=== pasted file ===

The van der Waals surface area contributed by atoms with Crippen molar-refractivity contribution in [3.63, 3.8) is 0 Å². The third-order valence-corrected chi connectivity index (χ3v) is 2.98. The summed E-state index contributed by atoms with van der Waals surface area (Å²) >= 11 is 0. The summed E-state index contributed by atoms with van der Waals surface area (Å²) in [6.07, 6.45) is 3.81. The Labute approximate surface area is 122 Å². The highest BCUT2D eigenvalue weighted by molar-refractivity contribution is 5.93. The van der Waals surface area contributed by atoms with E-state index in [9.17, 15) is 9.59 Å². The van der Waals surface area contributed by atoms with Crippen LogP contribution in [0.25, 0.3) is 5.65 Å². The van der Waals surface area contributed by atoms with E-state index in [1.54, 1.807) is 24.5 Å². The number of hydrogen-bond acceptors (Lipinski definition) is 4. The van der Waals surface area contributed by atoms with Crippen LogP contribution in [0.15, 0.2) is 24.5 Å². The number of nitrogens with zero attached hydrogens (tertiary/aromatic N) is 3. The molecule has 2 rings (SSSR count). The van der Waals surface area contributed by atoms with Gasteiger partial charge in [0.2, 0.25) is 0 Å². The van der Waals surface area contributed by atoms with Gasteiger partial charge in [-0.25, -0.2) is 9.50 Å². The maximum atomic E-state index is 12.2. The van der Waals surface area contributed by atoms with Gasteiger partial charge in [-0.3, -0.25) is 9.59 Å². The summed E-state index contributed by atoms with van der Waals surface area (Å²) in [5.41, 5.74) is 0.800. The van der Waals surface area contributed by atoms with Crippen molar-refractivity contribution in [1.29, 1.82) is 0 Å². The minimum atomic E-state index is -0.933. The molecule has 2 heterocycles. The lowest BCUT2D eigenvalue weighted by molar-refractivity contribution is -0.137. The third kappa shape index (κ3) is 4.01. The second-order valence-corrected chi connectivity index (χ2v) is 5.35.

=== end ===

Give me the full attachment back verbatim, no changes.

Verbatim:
The van der Waals surface area contributed by atoms with Crippen molar-refractivity contribution in [3.63, 3.8) is 0 Å². The third-order valence-corrected chi connectivity index (χ3v) is 2.98. The summed E-state index contributed by atoms with van der Waals surface area (Å²) >= 11 is 0. The summed E-state index contributed by atoms with van der Waals surface area (Å²) in [6.07, 6.45) is 3.81. The Labute approximate surface area is 122 Å². The highest BCUT2D eigenvalue weighted by molar-refractivity contribution is 5.93. The van der Waals surface area contributed by atoms with E-state index in [9.17, 15) is 9.59 Å². The van der Waals surface area contributed by atoms with Crippen LogP contribution in [0.25, 0.3) is 5.65 Å². The van der Waals surface area contributed by atoms with E-state index in [1.54, 1.807) is 24.5 Å². The number of hydrogen-bond acceptors (Lipinski definition) is 4. The van der Waals surface area contributed by atoms with Crippen LogP contribution in [0.15, 0.2) is 24.5 Å². The number of nitrogens with zero attached hydrogens (tertiary/aromatic N) is 3. The molecule has 2 rings (SSSR count). The van der Waals surface area contributed by atoms with Gasteiger partial charge in [0.2, 0.25) is 0 Å². The van der Waals surface area contributed by atoms with Gasteiger partial charge in [-0.25, -0.2) is 9.50 Å². The maximum atomic E-state index is 12.2. The van der Waals surface area contributed by atoms with Gasteiger partial charge in [-0.3, -0.25) is 9.59 Å². The summed E-state index contributed by atoms with van der Waals surface area (Å²) in [5.41, 5.74) is 0.800. The van der Waals surface area contributed by atoms with Crippen molar-refractivity contribution in [1.29, 1.82) is 0 Å². The minimum atomic E-state index is -0.933. The molecule has 2 heterocycles. The lowest BCUT2D eigenvalue weighted by molar-refractivity contribution is -0.137. The third kappa shape index (κ3) is 4.01. The second-order valence-corrected chi connectivity index (χ2v) is 5.35.